|Apr 06, 2004, 11:02 AM|
2nd plane Parkflyer recommendations
If cost is not an issue, what would be a good slow/moderate speed parkflyer as a second plane?
Only item I would like to reuse are my KAN 1050 batteries.
I am currently on a GWS Slow Stick and am looking into this now since I think it'll take me some time to decide and then even longer to take the time to put it together properly.
I've scanned through all the planes at Hobb-Lobby.com and have lots of ideas, but would like to see what someone with experience recommends. I plan much more practice with my 3-channel rudder only Slow Stick before taking this on, but will have no aileron experience to pull from.
|Apr 06, 2004, 11:21 AM|
Joined May 2002
I think you made a wise choice with your first plane. Now that you're getting the hang of it maybe you should try the Beaver, a foam plane and my second endeavor, or a Mountain Models balsa kit? I'm pretty sure that the batteries will work in a Beaver since it is running the same 300 motor. Also others on theis site will be adding to your choices. Good luck with whatever plane you choose!
|Apr 06, 2004, 11:31 AM|
I would like to put in a vote for the mountain models SmoothE - (www.mountainmodels.com) - this is a foam wing, balsa fuselage plane that can grow with you. It can be set up as a nice and sedate flyer (with the slow flyer wing - 3ch) and can transform into a pretty fun to fly and aerobatic sport plane with ailerons. (Sport wing- 4ch).
What I like about this plane?
- Very quick and easy to build - only took a few hours to complete everything
- the wing and fuse are designed to be covered with tape - so you donít have to mess with any covering, but still get a plane that is not like every other GWS or other plane at the field
- Flies nice and slow - but throttle up and go wild - capable of decent aerobatics
- Rugged plane - search in the park flyer forum for SmoothE, or watch the video from the web page I listed
- The fuselage has a nice large area that can hold my aiptek camera - so you can get the plane into aerial photography
- Doug and Matthew Binder - theyíre here on ezone and available for any questions you might need - I also donít think you will find a single person who has something bad to say about their kits.
- Unlike other kits - if you build it like the manual says - you are ready to go - many other planes require you perform upgrades so the wings donít fold or the battery hatch doesnít open in flight, etc...
- this plane flies great in wind - I have personally flown in about 15mph winds - with higher gusts - and the plane handles well... much better than most other planes that are park flyers. Others that fly well in the wind are not able to slow down as well as this plane.
- i, today, added my aiptek camera to the plane and was able to have some fun with aerial photography
What I donít like?
- The only thing I donít like is I need to buy more batteries to fly it. I truly havenít found any bad traits yet and am honestly searching for some.. But the plane is such a joy to fly
- Once you get a mountain models kit - you will want more -- and that costs money
Check out my build thread for more details - http://www.rcgroups.com/forums/showt...hreadid=213869
Here is the original introduction thread - http://www.rcgroups.com/forums/showt...hreadid=205796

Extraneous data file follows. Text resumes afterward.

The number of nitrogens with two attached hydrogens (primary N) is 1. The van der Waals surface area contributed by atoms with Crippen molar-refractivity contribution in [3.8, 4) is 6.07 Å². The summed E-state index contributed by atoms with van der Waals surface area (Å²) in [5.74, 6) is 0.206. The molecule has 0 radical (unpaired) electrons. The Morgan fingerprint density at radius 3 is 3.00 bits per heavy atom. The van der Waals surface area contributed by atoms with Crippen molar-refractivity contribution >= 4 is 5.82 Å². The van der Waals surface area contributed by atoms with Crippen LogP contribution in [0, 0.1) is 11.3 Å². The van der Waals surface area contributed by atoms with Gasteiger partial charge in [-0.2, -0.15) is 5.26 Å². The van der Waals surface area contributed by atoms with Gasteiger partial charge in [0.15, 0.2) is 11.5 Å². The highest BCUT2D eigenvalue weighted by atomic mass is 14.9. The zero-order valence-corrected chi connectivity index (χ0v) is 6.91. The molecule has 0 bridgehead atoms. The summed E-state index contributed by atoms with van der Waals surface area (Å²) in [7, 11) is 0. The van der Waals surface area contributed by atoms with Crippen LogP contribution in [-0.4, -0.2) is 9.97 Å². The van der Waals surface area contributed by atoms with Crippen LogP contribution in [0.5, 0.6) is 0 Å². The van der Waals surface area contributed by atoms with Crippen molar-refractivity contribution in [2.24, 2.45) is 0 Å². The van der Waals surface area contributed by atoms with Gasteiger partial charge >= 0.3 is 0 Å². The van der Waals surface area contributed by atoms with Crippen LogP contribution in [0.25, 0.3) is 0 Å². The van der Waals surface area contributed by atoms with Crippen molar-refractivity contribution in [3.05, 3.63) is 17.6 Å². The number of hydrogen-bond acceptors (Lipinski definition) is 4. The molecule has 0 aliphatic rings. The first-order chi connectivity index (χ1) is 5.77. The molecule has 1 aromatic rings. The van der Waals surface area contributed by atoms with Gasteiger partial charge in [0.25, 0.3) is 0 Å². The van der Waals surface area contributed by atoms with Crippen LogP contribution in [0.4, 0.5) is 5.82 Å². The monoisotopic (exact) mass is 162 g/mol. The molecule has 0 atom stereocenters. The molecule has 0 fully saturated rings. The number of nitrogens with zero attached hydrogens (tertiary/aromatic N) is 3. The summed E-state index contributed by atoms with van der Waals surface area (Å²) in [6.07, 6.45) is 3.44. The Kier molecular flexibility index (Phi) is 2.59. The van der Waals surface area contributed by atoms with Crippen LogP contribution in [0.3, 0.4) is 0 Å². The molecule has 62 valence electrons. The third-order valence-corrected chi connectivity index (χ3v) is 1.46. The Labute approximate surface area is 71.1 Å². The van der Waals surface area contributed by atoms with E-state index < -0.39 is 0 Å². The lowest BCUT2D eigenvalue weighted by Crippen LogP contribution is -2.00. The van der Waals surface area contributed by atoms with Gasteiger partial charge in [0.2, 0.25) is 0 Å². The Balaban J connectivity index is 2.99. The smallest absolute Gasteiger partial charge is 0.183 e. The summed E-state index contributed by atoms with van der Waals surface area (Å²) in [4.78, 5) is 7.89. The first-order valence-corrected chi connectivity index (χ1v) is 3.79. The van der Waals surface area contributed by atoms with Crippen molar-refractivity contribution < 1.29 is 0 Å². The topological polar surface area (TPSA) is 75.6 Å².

and if youre interested in how i hooked up the camera for AP - http://www.rcgroups.com/forums/showt...hreadid=217873
Best of luck - and feel free to contact me if you have any more questions
|Apr 06, 2004, 11:50 AM|
Arnold , Maryland, United States
Joined Nov 2002
Aileron experiance is over-rated in my opinion. On a rudder / elevator plane you use both control surfaces to make turns without losing a lot of altitude.
Rudder / aileron planes still use two control surfaces to make turns without losing altitude. As long as the two control surfaces are on the right stick, you hardly notice the difference.
The thing to focus on is learning to fly your 3 channel plane well. If you can do that, the crossover to 4 ch. (with ailerons on the right stick in place of the rudder) should be easy.
The difficult part of most 4 ch. planes is, they are faster, and don't self correct like many trainers try to do That's what makes them harder to fly, Not ailerons.
E Starter (4 ch.) is a small step up from a SS.
Then Dandysport or Switchback.
Then Tantrum or Flashback.
There, I planed your next three planes for you. You'll thank me later. :-)
|Apr 06, 2004, 02:05 PM|
Wow! Talk about quick response!
I'm going to keep my Slow Stick exclusively for aerial photography once I get better, so I think I have that area covered. Looks like a lot of props for mountain models! Checking that out right now.
While most of the Flying Styro planes look like they'd take a year to assemble and are difficult to fly, they have the Fatty Sparrow Biplane ARTF. Its stated to fly quite slowly and looks gorgeous!
My 1050 battery is too large for this plane. Its also only a 3-channel plane though so likely can't do anything more than the SS aerobatic wise. I'll admit I only ask because its 'pretty'. Another great looking plane that is a low-wing though is the: http://www.hobby-lobby.com/t6texan.htm This may be way out of my skill range though...
Am I way off base with these models? I'm just attracted to the aesthetics and apparent completeness.
|Apr 06, 2004, 02:12 PM|
Second plane suggestions
any of the Mountain Models High wing planes like the Dandy (ailerons or not... you can always upgrade to a different wing type and keep the fuse) or even a Switchback sport flies very nice with just rudder & elevator
Toddsmodels has some nifty second planes too
dare i say a Zagi 400X may be interesting too
all depends on where you want to go next
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